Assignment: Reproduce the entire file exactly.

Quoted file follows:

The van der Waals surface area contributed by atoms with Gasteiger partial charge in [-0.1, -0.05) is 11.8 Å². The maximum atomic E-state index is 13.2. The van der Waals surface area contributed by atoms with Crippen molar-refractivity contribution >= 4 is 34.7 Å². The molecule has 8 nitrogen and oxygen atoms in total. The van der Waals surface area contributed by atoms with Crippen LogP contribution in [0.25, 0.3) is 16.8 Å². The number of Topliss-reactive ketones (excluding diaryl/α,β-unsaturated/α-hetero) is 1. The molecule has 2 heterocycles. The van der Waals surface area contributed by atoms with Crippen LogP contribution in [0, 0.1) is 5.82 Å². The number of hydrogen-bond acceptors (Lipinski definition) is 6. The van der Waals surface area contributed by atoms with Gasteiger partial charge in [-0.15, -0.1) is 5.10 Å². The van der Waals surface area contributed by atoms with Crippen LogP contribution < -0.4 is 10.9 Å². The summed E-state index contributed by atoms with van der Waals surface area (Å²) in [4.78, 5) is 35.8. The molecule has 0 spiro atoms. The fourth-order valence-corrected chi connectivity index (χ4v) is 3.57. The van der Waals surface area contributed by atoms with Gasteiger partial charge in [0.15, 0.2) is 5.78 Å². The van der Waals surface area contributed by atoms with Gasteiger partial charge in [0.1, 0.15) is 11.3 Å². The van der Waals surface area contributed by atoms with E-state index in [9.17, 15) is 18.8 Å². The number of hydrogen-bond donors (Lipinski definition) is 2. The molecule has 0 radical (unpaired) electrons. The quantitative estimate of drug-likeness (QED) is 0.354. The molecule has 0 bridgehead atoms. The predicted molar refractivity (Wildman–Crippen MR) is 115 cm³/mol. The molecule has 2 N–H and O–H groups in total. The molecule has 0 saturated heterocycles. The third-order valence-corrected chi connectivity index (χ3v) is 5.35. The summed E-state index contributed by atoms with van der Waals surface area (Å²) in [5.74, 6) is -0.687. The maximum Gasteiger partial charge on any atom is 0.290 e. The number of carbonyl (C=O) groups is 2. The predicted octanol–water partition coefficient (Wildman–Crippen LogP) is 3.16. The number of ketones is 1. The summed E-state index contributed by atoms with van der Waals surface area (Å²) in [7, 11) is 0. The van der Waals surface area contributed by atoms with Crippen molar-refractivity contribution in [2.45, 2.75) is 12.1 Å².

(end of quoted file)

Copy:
The van der Waals surface area contributed by atoms with Gasteiger partial charge in [-0.1, -0.05) is 11.8 Å². The maximum atomic E-state index is 13.2. The van der Waals surface area contributed by atoms with Crippen molar-refractivity contribution >= 4 is 34.7 Å². The molecule has 8 nitrogen and oxygen atoms in total. The van der Waals surface area contributed by atoms with Crippen LogP contribution in [0.25, 0.3) is 16.8 Å². The number of Topliss-reactive ketones (excluding diaryl/α,β-unsaturated/α-hetero) is 1. The molecule has 2 heterocycles. The van der Waals surface area contributed by atoms with Crippen LogP contribution in [0, 0.1) is 5.82 Å². The number of hydrogen-bond acceptors (Lipinski definition) is 6. The van der Waals surface area contributed by atoms with Gasteiger partial charge in [-0.15, -0.1) is 5.10 Å². The van der Waals surface area contributed by atoms with Crippen LogP contribution < -0.4 is 10.9 Å². The summed E-state index contributed by atoms with van der Waals surface area (Å²) in [4.78, 5) is 35.8. The molecule has 0 spiro atoms. The fourth-order valence-corrected chi connectivity index (χ4v) is 3.57. The van der Waals surface area contributed by atoms with Gasteiger partial charge in [0.15, 0.2) is 5.78 Å². The van der Waals surface area contributed by atoms with Gasteiger partial charge in [0.1, 0.15) is 11.3 Å². The van der Waals surface area contributed by atoms with E-state index in [9.17, 15) is 18.8 Å². The number of hydrogen-bond donors (Lipinski definition) is 2. The molecule has 0 radical (unpaired) electrons. The quantitative estimate of drug-likeness (QED) is 0.354. The molecule has 0 bridgehead atoms. The predicted molar refractivity (Wildman–Crippen MR) is 115 cm³/mol. The molecule has 2 N–H and O–H groups in total. The molecule has 0 saturated heterocycles. The third-order valence-corrected chi connectivity index (χ3v) is 5.35. The summed E-state index contributed by atoms with van der Waals surface area (Å²) in [5.74, 6) is -0.687. The maximum Gasteiger partial charge on any atom is 0.290 e. The number of carbonyl (C=O) groups is 2. The predicted octanol–water partition coefficient (Wildman–Crippen LogP) is 3.16. The number of ketones is 1. The summed E-state index contributed by atoms with van der Waals surface area (Å²) in [7, 11) is 0. The van der Waals surface area contributed by atoms with Crippen molar-refractivity contribution in [2.45, 2.75) is 12.1 Å².